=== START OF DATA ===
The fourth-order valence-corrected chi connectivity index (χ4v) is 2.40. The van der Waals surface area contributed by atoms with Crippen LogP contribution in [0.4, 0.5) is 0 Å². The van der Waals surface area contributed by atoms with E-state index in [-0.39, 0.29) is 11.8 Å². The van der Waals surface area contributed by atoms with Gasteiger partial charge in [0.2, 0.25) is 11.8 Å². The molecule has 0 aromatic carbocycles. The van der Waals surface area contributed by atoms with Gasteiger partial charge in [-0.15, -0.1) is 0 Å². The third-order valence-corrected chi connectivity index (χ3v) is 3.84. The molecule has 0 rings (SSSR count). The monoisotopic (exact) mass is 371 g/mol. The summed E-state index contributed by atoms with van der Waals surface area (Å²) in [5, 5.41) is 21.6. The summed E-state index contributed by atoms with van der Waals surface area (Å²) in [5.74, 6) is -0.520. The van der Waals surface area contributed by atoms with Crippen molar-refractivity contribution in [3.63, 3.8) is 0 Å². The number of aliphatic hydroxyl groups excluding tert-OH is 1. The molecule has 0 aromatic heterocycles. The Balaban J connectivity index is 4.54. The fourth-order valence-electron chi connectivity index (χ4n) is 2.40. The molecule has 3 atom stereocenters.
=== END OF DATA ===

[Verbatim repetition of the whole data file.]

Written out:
The fourth-order valence-corrected chi connectivity index (χ4v) is 2.40. The van der Waals surface area contributed by atoms with Crippen LogP contribution in [0.4, 0.5) is 0 Å². The van der Waals surface area contributed by atoms with E-state index in [-0.39, 0.29) is 11.8 Å². The van der Waals surface area contributed by atoms with Gasteiger partial charge in [0.2, 0.25) is 11.8 Å². The molecule has 0 aromatic carbocycles. The van der Waals surface area contributed by atoms with Gasteiger partial charge in [-0.15, -0.1) is 0 Å². The third-order valence-corrected chi connectivity index (χ3v) is 3.84. The molecule has 0 rings (SSSR count). The monoisotopic (exact) mass is 371 g/mol. The summed E-state index contributed by atoms with van der Waals surface area (Å²) in [5, 5.41) is 21.6. The summed E-state index contributed by atoms with van der Waals surface area (Å²) in [5.74, 6) is -0.520. The van der Waals surface area contributed by atoms with Crippen molar-refractivity contribution in [3.63, 3.8) is 0 Å². The number of aliphatic hydroxyl groups excluding tert-OH is 1. The molecule has 0 aromatic heterocycles. The Balaban J connectivity index is 4.54. The fourth-order valence-electron chi connectivity index (χ4n) is 2.40. The molecule has 3 atom stereocenters.